The Environmental Studies Anza Borrego Class Trip

March 9, 2012 at 4:57 pm 1 comment

by Martha Ellen Wingfield

Our Environmental Studies class, all seniors, traveled to Anza Borrego State park, the largest in California, early Saturday morning, March 3rd. The students, many of whom had never camped out, had highly anticipated the trip, yet were hesitant and slightly suspicious of my motives for taking them camping in the arid, abandoned and seemingly lifeless desert.

Once we arrived, a short trip to the spectacular visitor’s center in Borrego Springs introduced us to the plethora of wildlife and rich Native American history in the area. Excitement began to simmer amongst the ten seniors as we headed to the Borrego Palm Canyon trail head. As Sorrelle McGill wrote, “We hiked to one of the most beautiful spots I’ve ever encountered: a stunning oasis where we ate lunch, laughed and swam (those of us who were daring enough to brave the freezing water).”

After inspecting the macroinvertebrates living in the crystal clear stream and hearing about specific desert plants, adaptations and their life cycles from each student, we reluctantly left the oasis and hiked back out to the vans to head to camp. As we turned off the paved road onto the dusty, endless dirt road to head up Coyote Canyon toward the Desert Gardens, both vans, full of theatre, dance and film majors, fell silent. “Where are we going to camp? But we’re surrounded by cacti…Is Martha Ellen taking us out here to kill us?” were asked of Shannon and me with growing unease in their voices.

Once we arrived, students turned our dusty, cactus laden campsite into our home for the night, putting up the tents, or actually learning to put up a tent, building a fire and preparing dinner. By the time the sun set, we were cooking hotdogs over the fire, eating baked potatoes and s’mores, and telling both scary and hilarious stories over the fire, all unease forgotten. Having grand plans to stay up all night and throw a dance party in the tent, the students retired before the teachers and were fast asleep by 10 pm from the exhaustion and excitement of the day.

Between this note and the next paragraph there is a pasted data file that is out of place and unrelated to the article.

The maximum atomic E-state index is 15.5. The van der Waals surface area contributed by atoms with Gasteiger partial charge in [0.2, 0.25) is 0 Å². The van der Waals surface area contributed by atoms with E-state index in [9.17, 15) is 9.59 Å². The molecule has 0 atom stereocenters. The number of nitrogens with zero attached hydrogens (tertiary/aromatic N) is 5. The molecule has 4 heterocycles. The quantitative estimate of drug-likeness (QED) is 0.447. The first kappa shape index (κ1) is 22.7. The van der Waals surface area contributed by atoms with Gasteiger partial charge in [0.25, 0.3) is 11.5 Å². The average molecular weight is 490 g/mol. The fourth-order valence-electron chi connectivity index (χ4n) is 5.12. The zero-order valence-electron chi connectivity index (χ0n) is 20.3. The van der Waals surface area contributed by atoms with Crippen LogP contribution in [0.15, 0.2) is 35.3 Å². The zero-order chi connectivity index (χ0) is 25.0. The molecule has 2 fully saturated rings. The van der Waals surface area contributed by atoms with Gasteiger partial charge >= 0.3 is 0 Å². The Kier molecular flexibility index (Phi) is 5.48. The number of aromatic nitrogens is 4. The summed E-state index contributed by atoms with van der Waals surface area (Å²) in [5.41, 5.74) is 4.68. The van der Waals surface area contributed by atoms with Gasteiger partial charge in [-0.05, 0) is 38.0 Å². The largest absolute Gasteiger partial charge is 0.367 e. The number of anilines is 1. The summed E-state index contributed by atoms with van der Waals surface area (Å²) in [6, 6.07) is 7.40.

The next morning in our slumberous frenzy, we bundled up our gear, checked the campsite for any evidence of our stay, and hit the road. We drove about thirty minutes to the Mine Wash, where we climbed over hundreds and hundreds of boulders, once home to the Kumeyaay. Students explored caves, examined morteros, or grinding stones, and prepared our last meal together under a Honey Mesquite tree.

This trip was an amazing experience for all, teachers and students alike. It reminded us how to appreciate and enjoy life without technology or constant human contact. Many realized they could survive, and what’s more, have a blast, without electricity or running water for more than 24 hours. As Sasha Mercuri wrote, “What I learned on this trip is that there are beautiful places all around us, we simply have to look a little bit harder to find them. I looked up at the setting sun an thought to myself, life is good. Love is friendship, scary stories, s’mores and laughter. Our campground was in the middle of the dessert, but the barren land was one of the most hypnotizing things I’ve seen.”

The question I hear daily has changed from “How or why are camping in the desert?” to “When can we go again?”

Entry filed under: Academics, campus culture, News. Tags: , , , , , , , , .

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1 Comment Add your own

  • 1. Rob Pasco  |  March 9, 2012 at 6:02 pm

    I visited Anza Borrego regularly while at ISOMAT. Back in early 90s Colonel and made several trips in my Toyota truck directly up Cayote Canyon cross country to Idyllwwild. It got really hairy at times but was a wonderful adventure.

    Rob Pasco


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March 2012


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